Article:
H&M predicts challenges ahead for fashion industry

Swedish fashion giant H&M said its performance in 2017 was "below expectations".

H&M predicts challenges ahead for fashion industry
H&M CEO Karl-Johan Persson. Photo: Marc Femenia/TT

Reporting a 13 percent drop in its net profit for the 12 months to November, H&M said its bricks-and-mortar stores were fast losing customers while it struggled to boost its online sales to make up for the shortfall.

The company's shares were down by nearly seven percent in mid-session business on the Stockholm stock exchange, taking their decline over the past 12 months to just under 42 percent.

“Our performance during 2017 was mixed, with progress in some areas but also difficulties in others,” CEO Karl-Johan Persson said in a statement, adding that sales growth was “clearly below our expectations”.

Persson said his company's performance had to be “seen in the wider context of the transformation that the industry is going through”, but admitted that it needed “to accelerate” its coping strategy.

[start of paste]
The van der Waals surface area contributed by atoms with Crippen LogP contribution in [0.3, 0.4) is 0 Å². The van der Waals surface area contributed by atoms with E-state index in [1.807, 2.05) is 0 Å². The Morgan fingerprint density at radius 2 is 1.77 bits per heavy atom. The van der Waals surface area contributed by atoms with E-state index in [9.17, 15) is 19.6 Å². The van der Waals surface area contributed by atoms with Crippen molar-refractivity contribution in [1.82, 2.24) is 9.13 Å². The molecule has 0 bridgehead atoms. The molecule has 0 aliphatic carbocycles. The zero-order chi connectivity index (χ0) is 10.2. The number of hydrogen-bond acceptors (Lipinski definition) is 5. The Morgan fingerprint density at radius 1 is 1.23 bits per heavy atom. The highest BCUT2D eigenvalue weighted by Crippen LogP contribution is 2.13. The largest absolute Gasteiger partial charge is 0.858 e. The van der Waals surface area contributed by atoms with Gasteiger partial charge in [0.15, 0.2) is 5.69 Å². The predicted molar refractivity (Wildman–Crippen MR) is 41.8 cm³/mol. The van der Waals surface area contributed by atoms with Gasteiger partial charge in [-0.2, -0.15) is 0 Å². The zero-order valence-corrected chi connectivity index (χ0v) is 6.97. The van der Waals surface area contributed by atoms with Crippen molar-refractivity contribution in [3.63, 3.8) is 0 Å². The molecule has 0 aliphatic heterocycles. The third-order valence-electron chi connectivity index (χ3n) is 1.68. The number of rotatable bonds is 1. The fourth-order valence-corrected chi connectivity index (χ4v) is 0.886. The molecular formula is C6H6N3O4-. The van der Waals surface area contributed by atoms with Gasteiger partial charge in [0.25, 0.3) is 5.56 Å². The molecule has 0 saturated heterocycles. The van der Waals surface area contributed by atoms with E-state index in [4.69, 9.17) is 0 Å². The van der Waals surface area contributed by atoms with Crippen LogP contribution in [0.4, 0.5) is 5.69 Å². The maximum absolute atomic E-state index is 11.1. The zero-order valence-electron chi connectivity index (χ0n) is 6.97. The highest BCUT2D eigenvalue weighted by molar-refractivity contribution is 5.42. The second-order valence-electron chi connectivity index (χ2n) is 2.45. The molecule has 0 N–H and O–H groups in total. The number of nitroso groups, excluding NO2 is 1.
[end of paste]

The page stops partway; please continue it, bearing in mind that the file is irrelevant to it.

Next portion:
“Our online sales and our newer brands performed well but the weakness was in H&M's physical stores where the changes in customer behaviour are being felt most strongly and footfall has reduced with more sales online,” he said.

H&M's product mix also contributed to the weaker result, he said.

“All in all, we feel 2017 was a year when we made more steps forward and did more groundwork for the future, but we have also made some mistakes that have slowed us down. The industry changes are challenging everyone and this will continue in 2018,” Persson added.

“The new fashion landscape requires skills and resources to adapt and seize the new opportunities. In particular the ability to take a long-term view and to navigate through some inevitable turbulence. By long-term investments, we have built a solid platform for many years of continued growth.”

Sales dropped in Germany, the company's biggest market, Britain and the Netherlands, but rose in its number-two market the United States, as well as in France, China and Sweden.

The Swedish company runs 4,500 physical outlets across the world and plans to open 390 stores more and close 170.